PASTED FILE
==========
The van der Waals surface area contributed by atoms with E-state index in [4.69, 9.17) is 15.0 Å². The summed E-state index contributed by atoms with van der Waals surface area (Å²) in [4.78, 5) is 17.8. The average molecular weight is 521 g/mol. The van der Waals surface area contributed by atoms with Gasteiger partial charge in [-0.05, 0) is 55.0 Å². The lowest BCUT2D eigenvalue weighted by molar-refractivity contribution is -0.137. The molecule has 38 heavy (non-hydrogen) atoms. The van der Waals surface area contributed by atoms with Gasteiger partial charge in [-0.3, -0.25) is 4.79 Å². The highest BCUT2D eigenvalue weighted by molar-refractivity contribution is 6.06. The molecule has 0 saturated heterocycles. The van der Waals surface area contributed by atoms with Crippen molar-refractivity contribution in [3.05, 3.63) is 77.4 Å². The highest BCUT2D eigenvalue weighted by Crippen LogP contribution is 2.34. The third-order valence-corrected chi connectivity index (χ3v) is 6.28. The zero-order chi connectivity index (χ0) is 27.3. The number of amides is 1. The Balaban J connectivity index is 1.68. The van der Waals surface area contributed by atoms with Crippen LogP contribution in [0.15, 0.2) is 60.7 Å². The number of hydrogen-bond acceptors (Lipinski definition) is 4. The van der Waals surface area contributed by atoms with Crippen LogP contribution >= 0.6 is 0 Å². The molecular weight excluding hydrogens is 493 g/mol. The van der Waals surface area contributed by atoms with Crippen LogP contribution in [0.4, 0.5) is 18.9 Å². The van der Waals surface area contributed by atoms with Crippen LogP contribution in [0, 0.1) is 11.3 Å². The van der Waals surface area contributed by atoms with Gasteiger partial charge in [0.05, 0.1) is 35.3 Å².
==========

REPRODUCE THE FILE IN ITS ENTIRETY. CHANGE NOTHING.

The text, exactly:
The van der Waals surface area contributed by atoms with E-state index in [4.69, 9.17) is 15.0 Å². The summed E-state index contributed by atoms with van der Waals surface area (Å²) in [4.78, 5) is 17.8. The average molecular weight is 521 g/mol. The van der Waals surface area contributed by atoms with Gasteiger partial charge in [-0.05, 0) is 55.0 Å². The lowest BCUT2D eigenvalue weighted by molar-refractivity contribution is -0.137. The molecule has 38 heavy (non-hydrogen) atoms. The van der Waals surface area contributed by atoms with Gasteiger partial charge in [-0.3, -0.25) is 4.79 Å². The highest BCUT2D eigenvalue weighted by molar-refractivity contribution is 6.06. The molecule has 0 saturated heterocycles. The van der Waals surface area contributed by atoms with Crippen molar-refractivity contribution in [3.05, 3.63) is 77.4 Å². The highest BCUT2D eigenvalue weighted by Crippen LogP contribution is 2.34. The third-order valence-corrected chi connectivity index (χ3v) is 6.28. The zero-order chi connectivity index (χ0) is 27.3. The number of amides is 1. The Balaban J connectivity index is 1.68. The van der Waals surface area contributed by atoms with Crippen LogP contribution in [0.15, 0.2) is 60.7 Å². The number of hydrogen-bond acceptors (Lipinski definition) is 4. The van der Waals surface area contributed by atoms with Crippen LogP contribution >= 0.6 is 0 Å². The molecular weight excluding hydrogens is 493 g/mol. The van der Waals surface area contributed by atoms with Crippen LogP contribution in [0.4, 0.5) is 18.9 Å². The van der Waals surface area contributed by atoms with Crippen LogP contribution in [0, 0.1) is 11.3 Å². The van der Waals surface area contributed by atoms with Gasteiger partial charge in [0.05, 0.1) is 35.3 Å².